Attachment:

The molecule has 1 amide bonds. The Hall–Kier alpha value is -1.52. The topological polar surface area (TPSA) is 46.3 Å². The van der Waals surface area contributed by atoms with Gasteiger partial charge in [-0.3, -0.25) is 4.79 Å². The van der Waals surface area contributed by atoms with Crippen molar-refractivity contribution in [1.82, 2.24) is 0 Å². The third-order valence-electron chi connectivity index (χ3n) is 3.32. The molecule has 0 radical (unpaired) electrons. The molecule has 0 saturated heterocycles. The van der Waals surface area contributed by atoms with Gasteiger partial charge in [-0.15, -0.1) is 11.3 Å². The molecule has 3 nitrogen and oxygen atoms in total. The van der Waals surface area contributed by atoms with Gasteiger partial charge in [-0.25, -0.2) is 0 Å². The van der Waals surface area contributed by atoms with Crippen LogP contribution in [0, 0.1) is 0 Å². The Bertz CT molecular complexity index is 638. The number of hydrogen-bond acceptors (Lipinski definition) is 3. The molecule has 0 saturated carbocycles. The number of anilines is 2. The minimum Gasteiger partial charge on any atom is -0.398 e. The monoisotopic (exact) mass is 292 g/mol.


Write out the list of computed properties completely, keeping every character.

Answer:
The molecule has 1 amide bonds. The Hall–Kier alpha value is -1.52. The topological polar surface area (TPSA) is 46.3 Å². The van der Waals surface area contributed by atoms with Gasteiger partial charge in [-0.3, -0.25) is 4.79 Å². The van der Waals surface area contributed by atoms with Crippen molar-refractivity contribution in [1.82, 2.24) is 0 Å². The third-order valence-electron chi connectivity index (χ3n) is 3.32. The molecule has 0 radical (unpaired) electrons. The molecule has 0 saturated heterocycles. The van der Waals surface area contributed by atoms with Gasteiger partial charge in [-0.15, -0.1) is 11.3 Å². The molecule has 3 nitrogen and oxygen atoms in total. The van der Waals surface area contributed by atoms with Gasteiger partial charge in [-0.25, -0.2) is 0 Å². The van der Waals surface area contributed by atoms with Crippen LogP contribution in [0, 0.1) is 0 Å². The Bertz CT molecular complexity index is 638. The number of hydrogen-bond acceptors (Lipinski definition) is 3. The molecule has 0 saturated carbocycles. The number of anilines is 2. The minimum Gasteiger partial charge on any atom is -0.398 e. The monoisotopic (exact) mass is 292 g/mol.